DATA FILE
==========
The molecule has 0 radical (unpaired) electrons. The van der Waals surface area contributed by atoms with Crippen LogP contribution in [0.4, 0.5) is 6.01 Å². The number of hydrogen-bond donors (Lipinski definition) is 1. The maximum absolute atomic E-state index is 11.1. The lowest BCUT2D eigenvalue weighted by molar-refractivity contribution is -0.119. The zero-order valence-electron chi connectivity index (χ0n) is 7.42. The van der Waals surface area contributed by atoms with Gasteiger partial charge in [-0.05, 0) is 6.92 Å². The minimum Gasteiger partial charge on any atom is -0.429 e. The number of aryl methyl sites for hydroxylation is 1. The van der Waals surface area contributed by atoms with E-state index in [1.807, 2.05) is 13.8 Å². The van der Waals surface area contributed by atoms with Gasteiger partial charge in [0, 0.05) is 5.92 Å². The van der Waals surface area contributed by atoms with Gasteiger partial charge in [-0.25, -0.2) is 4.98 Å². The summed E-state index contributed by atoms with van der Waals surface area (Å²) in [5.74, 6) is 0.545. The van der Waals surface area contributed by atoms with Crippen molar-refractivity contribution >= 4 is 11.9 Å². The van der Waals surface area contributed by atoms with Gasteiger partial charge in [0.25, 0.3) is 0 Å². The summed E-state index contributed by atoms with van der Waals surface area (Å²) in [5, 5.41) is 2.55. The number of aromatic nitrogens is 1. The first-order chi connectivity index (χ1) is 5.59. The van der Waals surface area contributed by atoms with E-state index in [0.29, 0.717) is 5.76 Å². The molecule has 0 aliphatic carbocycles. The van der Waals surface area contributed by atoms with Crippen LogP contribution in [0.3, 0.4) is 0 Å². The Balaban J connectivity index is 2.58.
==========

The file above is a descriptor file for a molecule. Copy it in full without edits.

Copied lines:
The molecule has 0 radical (unpaired) electrons. The van der Waals surface area contributed by atoms with Crippen LogP contribution in [0.4, 0.5) is 6.01 Å². The number of hydrogen-bond donors (Lipinski definition) is 1. The maximum absolute atomic E-state index is 11.1. The lowest BCUT2D eigenvalue weighted by molar-refractivity contribution is -0.119. The zero-order valence-electron chi connectivity index (χ0n) is 7.42. The van der Waals surface area contributed by atoms with Gasteiger partial charge in [-0.05, 0) is 6.92 Å². The minimum Gasteiger partial charge on any atom is -0.429 e. The number of aryl methyl sites for hydroxylation is 1. The van der Waals surface area contributed by atoms with E-state index in [1.807, 2.05) is 13.8 Å². The van der Waals surface area contributed by atoms with Gasteiger partial charge in [0, 0.05) is 5.92 Å². The van der Waals surface area contributed by atoms with Gasteiger partial charge in [-0.25, -0.2) is 4.98 Å². The summed E-state index contributed by atoms with van der Waals surface area (Å²) in [5.74, 6) is 0.545. The van der Waals surface area contributed by atoms with Crippen molar-refractivity contribution >= 4 is 11.9 Å². The van der Waals surface area contributed by atoms with Gasteiger partial charge in [0.25, 0.3) is 0 Å². The summed E-state index contributed by atoms with van der Waals surface area (Å²) in [5, 5.41) is 2.55. The number of aromatic nitrogens is 1. The first-order chi connectivity index (χ1) is 5.59. The van der Waals surface area contributed by atoms with E-state index in [0.29, 0.717) is 5.76 Å². The molecule has 0 aliphatic carbocycles. The van der Waals surface area contributed by atoms with Crippen LogP contribution in [0.3, 0.4) is 0 Å². The Balaban J connectivity index is 2.58.